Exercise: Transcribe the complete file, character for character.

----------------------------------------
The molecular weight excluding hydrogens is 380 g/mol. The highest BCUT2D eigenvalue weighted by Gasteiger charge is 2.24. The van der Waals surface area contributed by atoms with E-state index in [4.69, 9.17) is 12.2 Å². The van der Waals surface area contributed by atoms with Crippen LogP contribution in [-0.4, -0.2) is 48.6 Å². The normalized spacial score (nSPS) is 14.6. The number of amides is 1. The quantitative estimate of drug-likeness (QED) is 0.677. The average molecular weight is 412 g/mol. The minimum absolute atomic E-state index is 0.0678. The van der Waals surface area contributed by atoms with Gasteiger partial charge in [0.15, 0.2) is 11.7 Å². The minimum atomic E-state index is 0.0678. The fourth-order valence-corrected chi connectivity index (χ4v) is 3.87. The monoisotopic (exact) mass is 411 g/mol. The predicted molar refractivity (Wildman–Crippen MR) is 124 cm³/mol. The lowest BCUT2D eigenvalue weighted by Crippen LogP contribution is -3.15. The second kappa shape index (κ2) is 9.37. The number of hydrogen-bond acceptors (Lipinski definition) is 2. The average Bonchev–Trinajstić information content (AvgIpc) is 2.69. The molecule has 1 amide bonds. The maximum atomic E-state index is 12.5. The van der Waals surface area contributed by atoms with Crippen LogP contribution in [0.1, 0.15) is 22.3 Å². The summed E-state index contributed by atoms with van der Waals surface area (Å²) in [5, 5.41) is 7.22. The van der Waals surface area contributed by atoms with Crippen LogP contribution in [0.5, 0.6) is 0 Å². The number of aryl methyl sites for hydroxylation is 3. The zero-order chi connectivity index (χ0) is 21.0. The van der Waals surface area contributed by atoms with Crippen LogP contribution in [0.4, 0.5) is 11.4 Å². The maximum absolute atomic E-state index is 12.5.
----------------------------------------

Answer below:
The molecular weight excluding hydrogens is 380 g/mol. The highest BCUT2D eigenvalue weighted by Gasteiger charge is 2.24. The van der Waals surface area contributed by atoms with E-state index in [4.69, 9.17) is 12.2 Å². The van der Waals surface area contributed by atoms with Crippen LogP contribution in [-0.4, -0.2) is 48.6 Å². The normalized spacial score (nSPS) is 14.6. The number of amides is 1. The quantitative estimate of drug-likeness (QED) is 0.677. The average molecular weight is 412 g/mol. The minimum absolute atomic E-state index is 0.0678. The van der Waals surface area contributed by atoms with Gasteiger partial charge in [0.15, 0.2) is 11.7 Å². The minimum atomic E-state index is 0.0678. The fourth-order valence-corrected chi connectivity index (χ4v) is 3.87. The monoisotopic (exact) mass is 411 g/mol. The predicted molar refractivity (Wildman–Crippen MR) is 124 cm³/mol. The lowest BCUT2D eigenvalue weighted by Crippen LogP contribution is -3.15. The second kappa shape index (κ2) is 9.37. The number of hydrogen-bond acceptors (Lipinski definition) is 2. The average Bonchev–Trinajstić information content (AvgIpc) is 2.69. The molecule has 1 amide bonds. The maximum atomic E-state index is 12.5. The van der Waals surface area contributed by atoms with Crippen LogP contribution in [0.1, 0.15) is 22.3 Å². The summed E-state index contributed by atoms with van der Waals surface area (Å²) in [5, 5.41) is 7.22. The van der Waals surface area contributed by atoms with Crippen LogP contribution in [0.5, 0.6) is 0 Å². The number of aryl methyl sites for hydroxylation is 3. The zero-order chi connectivity index (χ0) is 21.0. The van der Waals surface area contributed by atoms with Crippen LogP contribution in [0.4, 0.5) is 11.4 Å². The maximum absolute atomic E-state index is 12.5.